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Outstanding in the Field

July 27, 2010

I’ve wanted to interview Jim Denevan, the creative genius behind Outstanding in the Field for ages now. His culinary troupe goes beyond just farm to table by literally bringing the table to the farm. With food events criss-crossing America, stops in Europe slated for 2011, and tickets selling out in hours, this is one dining experience that’s a must when in a town near you.

I’m thrilled to finally be able to post my interview with Jim, in which we chat about charming venues, adventurous eaters, and geographical salts.

dp (danapop) I’m fascinated by the Outstanding in the Field concept, what made you initially come up with it?

oitf (outstanding in the field) I worked at a conventional, popular, interesting restaurant in Santa Cruz and we’d go to the farmers market twice a week and meet the farmers there and also my brother is a farmer, so I was very familiar with farms and farming.

We started farmer dinners at the restaurant and the whole menu was organized around one particular farm with the farmer getting to talk about their work. The dinners were really interesting and people wanted to hear what the farmer had to say.

That was an eye-opener, and that was in the late ‘90s. Then in the summer of ‘99 we took the dinner to a farm. It was very exciting, it went very well, but it became less of a struggle as people became more interested in learning about a farm and having a meal on a farm. Basically in the last 3 years I’ve seen that culturally people throughout the country were ready for this experience.

dp What do you think Outstanding in the Field brings to the culinary and dining scene?

oitf I think it’s fun and it’s also stimulating from a culinary perspective. It would be outstanding as in the best we could find throughout the country. We work with some of the better chefs. It mixes up people’s expectations and I think the concept of a conventional restaurant was a little tired. The whole idea of supperclubs and underground restaurants are examples of doing something out of the ordinary and unusual. People want to be a little more adventurous, really.

dp Do you think farm to table is an overused phrase? A trend?

oinf The farm to table is a little buzzy and mushy, where it used to be a little clearer. Now, you can really use that word to describe anything.

You can’t get anymore direct, or literal and real than taking a table right into the farm. That’s the new phrase, table to farm (laughing).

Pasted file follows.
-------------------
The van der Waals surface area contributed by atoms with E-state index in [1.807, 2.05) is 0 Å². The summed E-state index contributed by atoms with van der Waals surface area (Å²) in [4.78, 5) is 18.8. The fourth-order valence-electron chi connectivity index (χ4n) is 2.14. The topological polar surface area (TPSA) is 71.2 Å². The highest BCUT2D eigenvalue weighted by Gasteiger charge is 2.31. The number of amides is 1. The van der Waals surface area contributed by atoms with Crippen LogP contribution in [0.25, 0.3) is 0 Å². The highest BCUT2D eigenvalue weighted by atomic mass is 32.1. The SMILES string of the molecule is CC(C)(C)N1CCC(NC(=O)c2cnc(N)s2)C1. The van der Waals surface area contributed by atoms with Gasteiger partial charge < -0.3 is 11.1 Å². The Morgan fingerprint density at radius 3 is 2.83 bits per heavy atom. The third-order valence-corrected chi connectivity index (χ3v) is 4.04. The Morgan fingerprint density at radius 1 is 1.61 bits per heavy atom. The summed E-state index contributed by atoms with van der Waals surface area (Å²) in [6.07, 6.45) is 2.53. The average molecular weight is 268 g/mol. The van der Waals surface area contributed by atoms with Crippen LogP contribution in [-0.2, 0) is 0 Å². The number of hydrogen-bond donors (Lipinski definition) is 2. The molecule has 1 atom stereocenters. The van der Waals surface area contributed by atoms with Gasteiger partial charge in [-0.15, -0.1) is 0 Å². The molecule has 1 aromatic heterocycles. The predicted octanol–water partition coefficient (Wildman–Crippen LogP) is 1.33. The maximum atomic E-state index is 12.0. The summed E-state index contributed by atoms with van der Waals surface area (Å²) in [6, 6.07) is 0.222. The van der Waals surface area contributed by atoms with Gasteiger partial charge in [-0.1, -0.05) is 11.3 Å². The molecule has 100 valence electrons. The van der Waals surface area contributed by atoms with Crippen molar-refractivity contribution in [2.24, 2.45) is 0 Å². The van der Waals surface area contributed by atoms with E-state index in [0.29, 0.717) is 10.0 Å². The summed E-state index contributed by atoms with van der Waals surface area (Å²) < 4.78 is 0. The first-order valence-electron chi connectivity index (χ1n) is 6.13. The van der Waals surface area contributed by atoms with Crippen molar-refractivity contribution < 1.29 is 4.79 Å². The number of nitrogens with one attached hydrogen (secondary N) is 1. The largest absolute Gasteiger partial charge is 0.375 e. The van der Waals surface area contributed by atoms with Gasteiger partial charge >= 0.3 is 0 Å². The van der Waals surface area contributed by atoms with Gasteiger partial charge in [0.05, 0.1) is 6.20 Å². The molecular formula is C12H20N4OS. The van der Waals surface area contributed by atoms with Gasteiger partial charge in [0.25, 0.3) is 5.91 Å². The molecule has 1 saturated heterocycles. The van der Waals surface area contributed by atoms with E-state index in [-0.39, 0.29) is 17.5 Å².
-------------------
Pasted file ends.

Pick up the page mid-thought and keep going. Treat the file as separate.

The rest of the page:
dp How do you select and scout locations for a tour stop? How do you come up with the menu?

oitf First the location has to be charming and beautiful. Really it comes down to the farmer and their story and cultivation of land for food.

There’s orchards, dairy operations, the sea cove ones. Whatever we find along the way we try to include. There are always more people at the table than just the fisherman or the farmer, there’s the winemaker or local cheese maker, beekeepers.

We brought in guest chefs about 5 years ago. I do the first event of the year every year in California and then the theme from that is to bring in another local chef when we travel across the country. Which is interesting in terms of ingredients and venues.

dp You kind of touched on it a bit, but beyond the remoteness, who comes up with the overall look of an event?

oitf I’m the concept guy. The table shouldn’t be seen when the guests arrive. It should be behind a row of trees. It should be in this spectacular site. I get pretty darn obsessive about that. I really like to have it in the most pleasant place it can be on the farm.

dp I know you live in Santa Cruz as a base, what does California (and its state of mind) bring to your life and business?

oitf People are definitely marching to their own drummer at times. I think here they embrace instead of question things. Across the country there’s more farm to table than in the Bay area. I think people are pretty excited throughout the country, I don’t see it as an east coast west coast thing at this point. Things are changing.

dp I hear (and have also seen) that you are quite the artist. How do you balance Outstanding in the Field with your art?

oitf My season for doing art is about November through the middle of March, through the winter. Outstanding in the Field takes places from the first day in May until late October, so it fits in perfectly really.

dp What gadget, spice, product, or technique is getting you excited these days?

oitf As elemental as it is and somewhat boring, I really like salt. I think it’s kind of a fun like wine from a certain place and such. It’s a fun geographic specific thing.

As for a gadget, a chef thinks about the knives first.